Dear President Bush: Defy this Opinion
By Leon H Wolf Posted in Judicial Overreaching | Law | Liberals | Separation of Powers — Comments (63) / Email this page » / Leave a comment »
-Justice Anthony Kennedy
According to the United States Constitution, Article III section 2:
In all Cases affecting Ambassadors, other public Ministers and Consuls, and those in which a State shall be Party, the supreme Court shall have original Jurisdiction. In all the other Cases before mentioned, the supreme Court shall have appellate Jurisdiction, both as to Law and Fact, with such Exceptions, and under such Regulations as the Congress shall make.
On two separate occasions now, the United States Congress has duly enacted painstakingly specific laws to lawfully and Constitutionally strip the Supreme Court of jurisdiction to hear cases involving non-citizens currently detained outside of sovereign territory held by the United States. As Dan McLaughlin has noted, today the Supreme Court purports to ignore this clear limitation on its own authority to even hear the case before it (which by law has been confined to the CADC) and issue an opinion declaring the act which removed their jurisdiction unconstitutional. Savor the irony for a moment, if you will.
With his trademark dullard arrogance, Justice Kennedy informs us that enforcing the Detainee Treatment Act of 2005 and the Military Commissions Act of 2006 would "permit a striking anomaly in our tripartite system of government, leading to a regime in which Congress and the President, not this Court, say 'what the law is.'" How astute of you to notice, Justice Kennedy, that Congress and the President got the idea that they had the Constitutional authority to say 'what the law is,' by, say, passing laws through both chambers of Congress, and submitting them for the approval or veto of the President. It's almost as though they read Article I, section 7, and then Article III, Section 2, and got the idea that they had some say in "what the law is." Thank God Anthony Kennedy is here to clear up this confusion on the part of the duly elected representatives of the people of the United States. Hope you guys understand: allowing this would be "anomalous."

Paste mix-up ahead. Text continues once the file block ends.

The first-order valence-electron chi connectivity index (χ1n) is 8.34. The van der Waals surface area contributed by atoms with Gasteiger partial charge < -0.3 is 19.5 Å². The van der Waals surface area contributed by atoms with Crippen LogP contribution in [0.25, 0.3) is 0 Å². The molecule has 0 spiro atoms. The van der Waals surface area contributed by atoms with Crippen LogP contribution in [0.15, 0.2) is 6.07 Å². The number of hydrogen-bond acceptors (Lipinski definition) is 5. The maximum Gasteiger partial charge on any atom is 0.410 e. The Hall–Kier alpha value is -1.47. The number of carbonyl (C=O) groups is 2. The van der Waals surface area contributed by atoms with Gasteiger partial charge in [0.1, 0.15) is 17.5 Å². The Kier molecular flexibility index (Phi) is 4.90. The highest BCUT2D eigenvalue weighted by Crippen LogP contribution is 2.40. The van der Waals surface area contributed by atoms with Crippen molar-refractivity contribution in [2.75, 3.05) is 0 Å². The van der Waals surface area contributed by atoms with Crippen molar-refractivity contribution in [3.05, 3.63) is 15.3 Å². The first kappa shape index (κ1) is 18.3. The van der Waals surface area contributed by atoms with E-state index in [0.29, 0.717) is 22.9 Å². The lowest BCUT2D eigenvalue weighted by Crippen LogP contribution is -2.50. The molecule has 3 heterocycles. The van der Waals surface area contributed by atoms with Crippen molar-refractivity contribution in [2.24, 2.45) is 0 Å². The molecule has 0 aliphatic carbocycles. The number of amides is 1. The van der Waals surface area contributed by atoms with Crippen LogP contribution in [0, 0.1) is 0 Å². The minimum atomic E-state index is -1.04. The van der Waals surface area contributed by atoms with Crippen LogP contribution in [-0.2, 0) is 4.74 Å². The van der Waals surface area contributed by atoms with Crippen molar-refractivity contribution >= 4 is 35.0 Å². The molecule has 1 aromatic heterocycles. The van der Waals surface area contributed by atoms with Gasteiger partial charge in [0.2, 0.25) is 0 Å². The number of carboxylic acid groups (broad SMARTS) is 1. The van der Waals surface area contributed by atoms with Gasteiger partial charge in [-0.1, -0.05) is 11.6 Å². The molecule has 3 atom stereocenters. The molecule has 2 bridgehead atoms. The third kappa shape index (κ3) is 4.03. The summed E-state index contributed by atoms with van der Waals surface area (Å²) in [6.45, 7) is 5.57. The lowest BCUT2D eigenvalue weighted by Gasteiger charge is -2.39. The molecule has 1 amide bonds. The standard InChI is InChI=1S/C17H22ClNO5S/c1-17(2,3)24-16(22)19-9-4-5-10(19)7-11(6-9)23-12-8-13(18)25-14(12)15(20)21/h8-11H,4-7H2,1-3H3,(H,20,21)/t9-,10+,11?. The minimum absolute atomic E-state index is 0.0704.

The reasons why the Suspension Clause do not apply to non-citizens detained outside the territorial jurisdiction have been hashed and rehashed already on the front page of RedState; I will not go over them again here. As it happens, I haven't been convinced that giving Gitmo detainees access to United States courts would be the end of the world. Nevertheless, I believe that this case presents such an important question that now is the time for President Bush to openly and forthrightly defy this usurping court.
The issue here is not the detainees at Gitmo: the issue is a Court which recognizes no limits on its own authority - whose members sit for life tenure, never subject to any electoral consequences for their decisions. When such a body refuses to recognize lawfully and Constitutionally enacted limits on its own authority, it threatens the very foundations of our representative Democracy. The Court must be sent a message to remind them of the truly limited power that they do possess under the Constitution, and the limited power they should possess in a representative Democracy.
Andrew Jackson once invited the Supreme Court to attempt to enforce one of their decisions, if they could. It is time for President Bush to extend the same invitation to this usurping court.